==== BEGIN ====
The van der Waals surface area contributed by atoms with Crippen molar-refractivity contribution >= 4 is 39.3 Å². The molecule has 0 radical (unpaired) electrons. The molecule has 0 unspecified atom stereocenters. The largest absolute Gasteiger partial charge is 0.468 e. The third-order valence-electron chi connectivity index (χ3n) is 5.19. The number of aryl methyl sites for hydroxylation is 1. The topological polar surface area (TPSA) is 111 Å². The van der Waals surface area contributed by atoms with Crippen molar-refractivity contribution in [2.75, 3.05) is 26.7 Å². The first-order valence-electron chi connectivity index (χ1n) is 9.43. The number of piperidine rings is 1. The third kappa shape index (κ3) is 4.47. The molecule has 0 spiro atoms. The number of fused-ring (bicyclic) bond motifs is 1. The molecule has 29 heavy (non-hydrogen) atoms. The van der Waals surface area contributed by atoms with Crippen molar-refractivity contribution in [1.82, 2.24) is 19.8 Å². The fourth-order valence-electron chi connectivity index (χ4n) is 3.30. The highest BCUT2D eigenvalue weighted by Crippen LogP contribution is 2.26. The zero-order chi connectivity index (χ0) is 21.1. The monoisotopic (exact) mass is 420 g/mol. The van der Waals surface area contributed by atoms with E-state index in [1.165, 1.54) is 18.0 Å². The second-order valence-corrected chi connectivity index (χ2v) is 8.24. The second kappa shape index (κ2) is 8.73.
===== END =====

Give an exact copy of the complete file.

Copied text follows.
The van der Waals surface area contributed by atoms with Crippen molar-refractivity contribution >= 4 is 39.3 Å². The molecule has 0 radical (unpaired) electrons. The molecule has 0 unspecified atom stereocenters. The largest absolute Gasteiger partial charge is 0.468 e. The third-order valence-electron chi connectivity index (χ3n) is 5.19. The number of aryl methyl sites for hydroxylation is 1. The topological polar surface area (TPSA) is 111 Å². The van der Waals surface area contributed by atoms with Crippen molar-refractivity contribution in [2.75, 3.05) is 26.7 Å². The first-order valence-electron chi connectivity index (χ1n) is 9.43. The number of piperidine rings is 1. The third kappa shape index (κ3) is 4.47. The molecule has 0 spiro atoms. The number of fused-ring (bicyclic) bond motifs is 1. The molecule has 29 heavy (non-hydrogen) atoms. The van der Waals surface area contributed by atoms with Crippen molar-refractivity contribution in [1.82, 2.24) is 19.8 Å². The fourth-order valence-electron chi connectivity index (χ4n) is 3.30. The highest BCUT2D eigenvalue weighted by Crippen LogP contribution is 2.26. The zero-order chi connectivity index (χ0) is 21.1. The monoisotopic (exact) mass is 420 g/mol. The van der Waals surface area contributed by atoms with E-state index in [1.165, 1.54) is 18.0 Å². The second-order valence-corrected chi connectivity index (χ2v) is 8.24. The second kappa shape index (κ2) is 8.73.